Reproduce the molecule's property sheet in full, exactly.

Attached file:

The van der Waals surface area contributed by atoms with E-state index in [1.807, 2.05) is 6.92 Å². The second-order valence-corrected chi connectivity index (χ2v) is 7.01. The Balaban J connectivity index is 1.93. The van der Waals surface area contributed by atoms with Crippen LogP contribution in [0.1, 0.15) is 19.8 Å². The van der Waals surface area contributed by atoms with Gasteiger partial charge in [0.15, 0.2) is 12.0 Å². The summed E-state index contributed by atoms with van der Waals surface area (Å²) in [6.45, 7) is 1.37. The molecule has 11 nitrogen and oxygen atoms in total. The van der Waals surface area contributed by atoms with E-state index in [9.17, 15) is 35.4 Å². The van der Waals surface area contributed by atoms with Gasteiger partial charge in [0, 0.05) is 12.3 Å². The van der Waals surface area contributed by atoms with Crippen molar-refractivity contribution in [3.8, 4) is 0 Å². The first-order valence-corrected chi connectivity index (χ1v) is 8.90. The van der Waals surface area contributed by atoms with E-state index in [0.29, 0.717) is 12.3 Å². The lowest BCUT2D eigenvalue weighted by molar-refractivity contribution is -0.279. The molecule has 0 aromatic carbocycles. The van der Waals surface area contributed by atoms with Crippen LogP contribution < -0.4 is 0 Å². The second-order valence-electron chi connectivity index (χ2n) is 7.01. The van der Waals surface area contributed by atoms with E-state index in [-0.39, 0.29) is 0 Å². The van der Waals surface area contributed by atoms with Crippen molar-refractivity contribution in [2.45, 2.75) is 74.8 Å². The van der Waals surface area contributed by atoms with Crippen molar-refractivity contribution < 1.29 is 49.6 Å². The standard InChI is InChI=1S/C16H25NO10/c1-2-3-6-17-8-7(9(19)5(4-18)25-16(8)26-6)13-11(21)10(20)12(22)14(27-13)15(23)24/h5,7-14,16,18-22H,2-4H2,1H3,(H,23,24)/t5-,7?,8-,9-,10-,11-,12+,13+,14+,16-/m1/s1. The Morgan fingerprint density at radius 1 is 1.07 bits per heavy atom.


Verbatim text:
The van der Waals surface area contributed by atoms with E-state index in [1.807, 2.05) is 6.92 Å². The second-order valence-corrected chi connectivity index (χ2v) is 7.01. The Balaban J connectivity index is 1.93. The van der Waals surface area contributed by atoms with Crippen LogP contribution in [0.1, 0.15) is 19.8 Å². The van der Waals surface area contributed by atoms with Gasteiger partial charge in [0.15, 0.2) is 12.0 Å². The summed E-state index contributed by atoms with van der Waals surface area (Å²) in [6.45, 7) is 1.37. The molecule has 11 nitrogen and oxygen atoms in total. The van der Waals surface area contributed by atoms with E-state index in [9.17, 15) is 35.4 Å². The van der Waals surface area contributed by atoms with Gasteiger partial charge in [0, 0.05) is 12.3 Å². The van der Waals surface area contributed by atoms with Crippen molar-refractivity contribution in [3.8, 4) is 0 Å². The first-order valence-corrected chi connectivity index (χ1v) is 8.90. The van der Waals surface area contributed by atoms with E-state index in [0.29, 0.717) is 12.3 Å². The lowest BCUT2D eigenvalue weighted by molar-refractivity contribution is -0.279. The molecule has 0 aromatic carbocycles. The van der Waals surface area contributed by atoms with Crippen LogP contribution < -0.4 is 0 Å². The second-order valence-electron chi connectivity index (χ2n) is 7.01. The van der Waals surface area contributed by atoms with E-state index in [-0.39, 0.29) is 0 Å². The van der Waals surface area contributed by atoms with Crippen molar-refractivity contribution in [2.45, 2.75) is 74.8 Å². The van der Waals surface area contributed by atoms with Crippen molar-refractivity contribution < 1.29 is 49.6 Å². The standard InChI is InChI=1S/C16H25NO10/c1-2-3-6-17-8-7(9(19)5(4-18)25-16(8)26-6)13-11(21)10(20)12(22)14(27-13)15(23)24/h5,7-14,16,18-22H,2-4H2,1H3,(H,23,24)/t5-,7?,8-,9-,10-,11-,12+,13+,14+,16-/m1/s1. The Morgan fingerprint density at radius 1 is 1.07 bits per heavy atom.